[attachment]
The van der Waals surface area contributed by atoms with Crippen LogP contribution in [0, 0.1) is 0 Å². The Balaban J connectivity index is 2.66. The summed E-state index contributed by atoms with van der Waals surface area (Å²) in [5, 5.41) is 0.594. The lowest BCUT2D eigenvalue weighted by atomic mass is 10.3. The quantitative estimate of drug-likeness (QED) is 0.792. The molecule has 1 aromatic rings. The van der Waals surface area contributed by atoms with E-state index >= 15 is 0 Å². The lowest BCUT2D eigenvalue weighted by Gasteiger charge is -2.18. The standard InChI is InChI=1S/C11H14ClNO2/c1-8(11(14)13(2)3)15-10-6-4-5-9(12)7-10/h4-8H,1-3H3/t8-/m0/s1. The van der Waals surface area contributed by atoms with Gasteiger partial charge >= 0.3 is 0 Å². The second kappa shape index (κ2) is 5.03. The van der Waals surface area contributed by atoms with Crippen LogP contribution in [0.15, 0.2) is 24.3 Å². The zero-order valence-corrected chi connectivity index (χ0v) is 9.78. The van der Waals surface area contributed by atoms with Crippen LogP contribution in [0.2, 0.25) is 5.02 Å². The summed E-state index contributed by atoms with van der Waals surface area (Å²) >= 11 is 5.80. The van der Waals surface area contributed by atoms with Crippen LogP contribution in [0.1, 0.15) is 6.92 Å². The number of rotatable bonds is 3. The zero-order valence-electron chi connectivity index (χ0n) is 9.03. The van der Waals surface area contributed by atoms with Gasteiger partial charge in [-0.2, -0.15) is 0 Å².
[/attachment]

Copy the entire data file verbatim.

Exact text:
The van der Waals surface area contributed by atoms with Crippen LogP contribution in [0, 0.1) is 0 Å². The Balaban J connectivity index is 2.66. The summed E-state index contributed by atoms with van der Waals surface area (Å²) in [5, 5.41) is 0.594. The lowest BCUT2D eigenvalue weighted by atomic mass is 10.3. The quantitative estimate of drug-likeness (QED) is 0.792. The molecule has 1 aromatic rings. The van der Waals surface area contributed by atoms with E-state index >= 15 is 0 Å². The lowest BCUT2D eigenvalue weighted by Gasteiger charge is -2.18. The standard InChI is InChI=1S/C11H14ClNO2/c1-8(11(14)13(2)3)15-10-6-4-5-9(12)7-10/h4-8H,1-3H3/t8-/m0/s1. The van der Waals surface area contributed by atoms with Gasteiger partial charge >= 0.3 is 0 Å². The second kappa shape index (κ2) is 5.03. The van der Waals surface area contributed by atoms with Crippen LogP contribution in [0.15, 0.2) is 24.3 Å². The zero-order valence-corrected chi connectivity index (χ0v) is 9.78. The van der Waals surface area contributed by atoms with Crippen LogP contribution in [0.2, 0.25) is 5.02 Å². The summed E-state index contributed by atoms with van der Waals surface area (Å²) >= 11 is 5.80. The van der Waals surface area contributed by atoms with Crippen LogP contribution in [0.1, 0.15) is 6.92 Å². The number of rotatable bonds is 3. The zero-order valence-electron chi connectivity index (χ0n) is 9.03. The van der Waals surface area contributed by atoms with Gasteiger partial charge in [-0.2, -0.15) is 0 Å².